On June 23, a majority of the British people decided to leave the EU in a referendum, and on June 30 Rodrigo Duterte will be inaugurated as the new president of the Philippines. At first glance, there seems to be no direct connection between these two events, but with a closer look one discovers that both decisions were highlighting the power of nationalist and populist sentiment among ordinary voters.
Fear about their individual futures was one of the decisive push factors for many voters’ decisions. This anxiety was responded to with nostalgic and nationalistic policy options provided by populist politicians and movements.
In the Philippines, voters wanted a strong man as leader who would get tough with fighting crimes. Duterte has already announced he will strengthen the powers of the military and the police, in a move that might be beneficial for crime reduction but detrimental for democracy and human rights.
The high number of votes for retired general Prabowo Subianto in the 2014 presidential elections in Indonesia showed that a large number of Indonesians think in a similar way. In the UK, anxiety about immigration was one of the main driving factors for the Leave vote. This has nothing directly to do with the current refugee crisis in Europe, but immigration from other EU member states.
In times of globalization, the British voted for a self-imposed isolation. The British referendum may serve as proof that campaigns of fear and scaremongering can be successful if a majority of voters follow the statements of nationalist and populist groups.
Nearly all world leaders and international economic organizations had warned that a vote to leave the EU would most probably lead to considerable damage to the British economy, but the feeling of nationalism and cultural exceptionalism was more attractive for many voters.
The EU is built on liberal values and pooled sovereignty. This achievement is increasingly threatened by nationalist right-wing populism that denies the equality of humans and demands privileges for members of the ethnic and religious majority group. Similar developments can be seen in many other European countries such as France or the Netherlands, where far-right figures such as Marine Le Pen and Geert Wilders are possible government leaders in the coming years.
This phenomenon is also on the rise in Indonesia where the number of violent attacks against ethnic, religious and other minority groups has increased in recent years.
Populism was also a major feature of the Philippine elections and the British referendum because anti-movements do not have real solutions to offer. It is always easier to get a huge and diverse crowd against something, but far more difficult to get things done better. Philippine president Duterte will soon see his limits.
However, here lies the danger since he will probably not admit that he has promised too much, but rather blame his political adversaries in the other political institutions and demand more presidential powers, which could turn the country toward authoritarianism.
In the British case, Brexit supporters promised both a flourishing economy and control over immigration. Many voters were not only influenced by populists’ promises but also by nostalgia. Tellingly, the older voters in the UK were far more willing to believe in the thought that “closing the doors” would bring back those “good old times”. People aged over 50 years felt voted overwhelmingly with “Leave” whereas the younger generations who grew up in a united Europe felt much less national pride and voted with “Remain”. According to voter statistics, 64 percent of those aged under 24 years wanted to stay in the EU.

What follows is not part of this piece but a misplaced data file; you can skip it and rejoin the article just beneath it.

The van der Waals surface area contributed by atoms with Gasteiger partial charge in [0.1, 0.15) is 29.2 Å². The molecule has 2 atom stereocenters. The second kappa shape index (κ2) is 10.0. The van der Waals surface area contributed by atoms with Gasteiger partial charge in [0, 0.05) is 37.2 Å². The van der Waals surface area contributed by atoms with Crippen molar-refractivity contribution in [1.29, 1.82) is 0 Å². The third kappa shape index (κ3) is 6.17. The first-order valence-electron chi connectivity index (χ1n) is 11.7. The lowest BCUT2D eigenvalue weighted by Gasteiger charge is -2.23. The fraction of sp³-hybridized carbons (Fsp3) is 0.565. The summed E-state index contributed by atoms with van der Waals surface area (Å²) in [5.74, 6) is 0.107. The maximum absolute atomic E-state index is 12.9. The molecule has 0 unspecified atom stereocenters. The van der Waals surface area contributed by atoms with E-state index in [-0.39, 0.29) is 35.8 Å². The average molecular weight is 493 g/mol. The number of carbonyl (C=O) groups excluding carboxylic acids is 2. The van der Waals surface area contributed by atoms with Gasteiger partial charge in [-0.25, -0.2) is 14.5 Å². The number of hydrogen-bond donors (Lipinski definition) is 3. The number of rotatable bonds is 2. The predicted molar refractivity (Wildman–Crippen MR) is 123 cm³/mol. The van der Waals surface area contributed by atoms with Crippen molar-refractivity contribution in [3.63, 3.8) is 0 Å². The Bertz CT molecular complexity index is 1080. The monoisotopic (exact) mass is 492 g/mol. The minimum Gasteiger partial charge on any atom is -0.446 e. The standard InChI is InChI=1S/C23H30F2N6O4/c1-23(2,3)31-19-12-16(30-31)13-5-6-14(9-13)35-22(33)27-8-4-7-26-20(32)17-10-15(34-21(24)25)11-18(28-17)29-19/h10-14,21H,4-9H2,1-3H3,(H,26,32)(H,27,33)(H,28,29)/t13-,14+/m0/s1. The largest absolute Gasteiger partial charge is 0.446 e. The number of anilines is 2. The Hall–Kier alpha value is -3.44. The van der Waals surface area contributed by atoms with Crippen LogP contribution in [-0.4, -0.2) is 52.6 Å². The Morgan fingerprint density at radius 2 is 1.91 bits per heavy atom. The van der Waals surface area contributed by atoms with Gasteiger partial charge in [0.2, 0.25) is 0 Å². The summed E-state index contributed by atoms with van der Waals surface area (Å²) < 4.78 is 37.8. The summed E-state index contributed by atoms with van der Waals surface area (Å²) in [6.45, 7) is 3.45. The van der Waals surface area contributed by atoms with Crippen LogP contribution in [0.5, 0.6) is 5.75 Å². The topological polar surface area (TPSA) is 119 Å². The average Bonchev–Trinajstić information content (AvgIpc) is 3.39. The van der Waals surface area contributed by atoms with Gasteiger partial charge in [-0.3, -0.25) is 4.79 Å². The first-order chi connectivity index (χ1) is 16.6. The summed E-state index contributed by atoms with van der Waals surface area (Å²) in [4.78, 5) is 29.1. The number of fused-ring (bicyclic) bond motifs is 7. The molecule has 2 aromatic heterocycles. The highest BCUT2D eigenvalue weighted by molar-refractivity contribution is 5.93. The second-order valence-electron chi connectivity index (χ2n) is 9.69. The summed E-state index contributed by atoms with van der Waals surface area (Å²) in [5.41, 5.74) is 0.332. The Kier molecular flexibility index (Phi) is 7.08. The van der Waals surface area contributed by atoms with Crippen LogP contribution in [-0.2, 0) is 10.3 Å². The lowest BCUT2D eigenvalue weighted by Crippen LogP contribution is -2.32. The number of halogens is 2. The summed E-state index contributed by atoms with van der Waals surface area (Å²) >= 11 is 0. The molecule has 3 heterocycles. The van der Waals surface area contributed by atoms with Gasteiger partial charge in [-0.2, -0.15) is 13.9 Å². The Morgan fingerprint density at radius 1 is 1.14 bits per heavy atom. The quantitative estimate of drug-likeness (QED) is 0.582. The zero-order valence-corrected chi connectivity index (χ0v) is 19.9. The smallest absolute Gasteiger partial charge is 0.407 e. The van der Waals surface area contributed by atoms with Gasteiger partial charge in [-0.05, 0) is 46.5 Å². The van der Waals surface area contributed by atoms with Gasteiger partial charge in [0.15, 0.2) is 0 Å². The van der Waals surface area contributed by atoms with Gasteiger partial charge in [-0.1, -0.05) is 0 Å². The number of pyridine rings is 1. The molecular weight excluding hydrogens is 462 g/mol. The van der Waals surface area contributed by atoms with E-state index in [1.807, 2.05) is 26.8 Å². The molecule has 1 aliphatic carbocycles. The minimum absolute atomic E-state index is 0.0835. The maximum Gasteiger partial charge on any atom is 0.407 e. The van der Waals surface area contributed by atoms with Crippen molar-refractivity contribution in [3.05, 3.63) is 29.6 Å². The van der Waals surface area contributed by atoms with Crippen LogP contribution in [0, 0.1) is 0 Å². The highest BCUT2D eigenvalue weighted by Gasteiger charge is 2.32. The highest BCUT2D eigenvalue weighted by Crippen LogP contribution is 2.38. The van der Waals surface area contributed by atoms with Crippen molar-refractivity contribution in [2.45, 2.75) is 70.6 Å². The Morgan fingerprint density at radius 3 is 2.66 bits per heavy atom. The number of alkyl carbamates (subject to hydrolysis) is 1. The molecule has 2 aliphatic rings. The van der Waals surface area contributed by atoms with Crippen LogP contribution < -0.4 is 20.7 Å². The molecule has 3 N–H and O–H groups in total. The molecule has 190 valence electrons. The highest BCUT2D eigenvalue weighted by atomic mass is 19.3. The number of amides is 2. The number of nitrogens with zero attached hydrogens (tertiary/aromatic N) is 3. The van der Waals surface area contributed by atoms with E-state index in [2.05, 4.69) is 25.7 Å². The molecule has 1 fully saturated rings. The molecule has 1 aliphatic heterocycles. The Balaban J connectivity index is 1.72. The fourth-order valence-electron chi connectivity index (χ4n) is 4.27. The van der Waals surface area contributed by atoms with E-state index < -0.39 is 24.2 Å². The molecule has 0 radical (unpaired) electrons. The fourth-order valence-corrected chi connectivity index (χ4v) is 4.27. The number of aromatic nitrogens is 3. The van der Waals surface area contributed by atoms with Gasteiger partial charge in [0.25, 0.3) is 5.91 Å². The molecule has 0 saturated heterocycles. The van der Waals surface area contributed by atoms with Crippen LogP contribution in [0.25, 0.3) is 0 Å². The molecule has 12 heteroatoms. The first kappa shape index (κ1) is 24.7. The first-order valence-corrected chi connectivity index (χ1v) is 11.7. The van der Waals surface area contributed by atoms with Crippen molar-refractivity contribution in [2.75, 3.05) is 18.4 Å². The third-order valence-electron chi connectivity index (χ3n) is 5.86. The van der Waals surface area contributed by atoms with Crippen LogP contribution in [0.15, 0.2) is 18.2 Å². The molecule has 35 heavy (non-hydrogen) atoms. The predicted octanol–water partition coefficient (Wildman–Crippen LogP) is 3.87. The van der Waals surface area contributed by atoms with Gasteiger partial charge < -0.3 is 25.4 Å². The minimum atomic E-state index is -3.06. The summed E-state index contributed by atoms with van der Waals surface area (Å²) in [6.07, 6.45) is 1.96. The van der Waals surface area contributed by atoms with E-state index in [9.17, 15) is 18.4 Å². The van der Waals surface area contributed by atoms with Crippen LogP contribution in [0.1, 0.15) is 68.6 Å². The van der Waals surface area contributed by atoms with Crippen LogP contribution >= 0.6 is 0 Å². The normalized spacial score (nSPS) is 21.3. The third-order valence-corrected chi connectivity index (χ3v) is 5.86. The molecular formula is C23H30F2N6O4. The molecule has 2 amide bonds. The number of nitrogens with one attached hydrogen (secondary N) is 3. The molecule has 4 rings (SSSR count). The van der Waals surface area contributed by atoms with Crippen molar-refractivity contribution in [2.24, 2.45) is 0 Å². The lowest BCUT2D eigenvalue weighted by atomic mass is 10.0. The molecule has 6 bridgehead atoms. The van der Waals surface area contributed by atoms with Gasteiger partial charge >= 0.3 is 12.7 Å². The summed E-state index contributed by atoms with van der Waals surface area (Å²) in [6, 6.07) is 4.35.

In Southeast Asia, there is also widespread nostalgia, even for the authoritarian rules of dictators such as Soeharto or Ferdinand Marcos. The latter’s only son, Ferdinand “Bongbong” Marcos Jr. nearly won the vice-presidential post in the Philippines. In Indonesia, many still have a feeling of “longing for Soeharto”, who provided political stability and economic growth, and some of his family members have already returned to politics.
In a democracy, voters are the sovereign and they are entitled to vote for whatever they wish. Even if the election campaigns are influenced by fear, nationalism and populism, everybody has to accept the voters’ decision. The British have voted for economic recession plus international isolation and have to suffer the pain thereof in the years to come. The Philippines have voted for Duterte and so nobody should be surprised about a sharp rise in extra-judicial killings, police and military violence, disappearing civil liberties and authoritarian tendencies.
Whether we like it or not, we are living in a globalized world, which makes people and countries increasingly interconnected. The EU and the ASEAN Economic Community are examples of regional communities bringing people and markets closer together.
However, it seems that people in many parts of the world do not embrace the new opportunities and chances for international cooperation, but instead vote for backward-oriented nationalism and anti-foreigner resentment.
Ririn Sefsani is program manager for Kemitraan (Partnership for Governance Reform) in Jakarta. Patrick Ziegenhain is visiting professor at the Asia-Europe Institute, the University of Malaya, Kuala Lumpur.
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